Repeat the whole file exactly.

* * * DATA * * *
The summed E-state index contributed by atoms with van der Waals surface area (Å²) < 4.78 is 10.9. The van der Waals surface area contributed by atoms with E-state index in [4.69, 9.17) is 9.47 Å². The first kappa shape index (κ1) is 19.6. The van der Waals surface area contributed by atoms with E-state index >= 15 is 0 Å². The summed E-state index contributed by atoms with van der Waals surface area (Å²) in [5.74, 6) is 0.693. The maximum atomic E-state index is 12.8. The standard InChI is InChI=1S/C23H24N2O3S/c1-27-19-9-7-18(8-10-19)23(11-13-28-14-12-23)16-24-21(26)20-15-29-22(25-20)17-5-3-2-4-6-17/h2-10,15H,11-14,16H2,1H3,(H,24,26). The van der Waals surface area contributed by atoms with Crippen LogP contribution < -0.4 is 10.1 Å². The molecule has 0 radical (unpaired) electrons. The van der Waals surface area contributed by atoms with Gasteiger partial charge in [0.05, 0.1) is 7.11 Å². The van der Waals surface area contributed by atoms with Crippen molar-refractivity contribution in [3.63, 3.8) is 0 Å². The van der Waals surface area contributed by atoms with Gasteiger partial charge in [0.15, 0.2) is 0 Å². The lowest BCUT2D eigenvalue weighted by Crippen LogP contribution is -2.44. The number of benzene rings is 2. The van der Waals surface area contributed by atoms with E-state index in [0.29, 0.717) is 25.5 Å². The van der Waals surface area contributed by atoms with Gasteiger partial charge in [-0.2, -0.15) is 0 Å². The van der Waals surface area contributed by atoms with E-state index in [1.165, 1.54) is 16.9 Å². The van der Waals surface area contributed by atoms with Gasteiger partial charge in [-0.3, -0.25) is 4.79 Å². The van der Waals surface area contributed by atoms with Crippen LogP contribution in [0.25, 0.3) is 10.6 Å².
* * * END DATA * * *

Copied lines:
The summed E-state index contributed by atoms with van der Waals surface area (Å²) < 4.78 is 10.9. The van der Waals surface area contributed by atoms with E-state index in [4.69, 9.17) is 9.47 Å². The first kappa shape index (κ1) is 19.6. The van der Waals surface area contributed by atoms with E-state index >= 15 is 0 Å². The summed E-state index contributed by atoms with van der Waals surface area (Å²) in [5.74, 6) is 0.693. The maximum atomic E-state index is 12.8. The standard InChI is InChI=1S/C23H24N2O3S/c1-27-19-9-7-18(8-10-19)23(11-13-28-14-12-23)16-24-21(26)20-15-29-22(25-20)17-5-3-2-4-6-17/h2-10,15H,11-14,16H2,1H3,(H,24,26). The van der Waals surface area contributed by atoms with Crippen LogP contribution < -0.4 is 10.1 Å². The molecule has 0 radical (unpaired) electrons. The van der Waals surface area contributed by atoms with Gasteiger partial charge in [0.05, 0.1) is 7.11 Å². The van der Waals surface area contributed by atoms with Crippen molar-refractivity contribution in [3.63, 3.8) is 0 Å². The van der Waals surface area contributed by atoms with Gasteiger partial charge in [0.15, 0.2) is 0 Å². The lowest BCUT2D eigenvalue weighted by Crippen LogP contribution is -2.44. The number of benzene rings is 2. The van der Waals surface area contributed by atoms with E-state index in [0.29, 0.717) is 25.5 Å². The van der Waals surface area contributed by atoms with Gasteiger partial charge in [-0.2, -0.15) is 0 Å². The van der Waals surface area contributed by atoms with E-state index in [1.165, 1.54) is 16.9 Å². The van der Waals surface area contributed by atoms with Gasteiger partial charge in [-0.3, -0.25) is 4.79 Å². The van der Waals surface area contributed by atoms with Crippen LogP contribution in [0.25, 0.3) is 10.6 Å².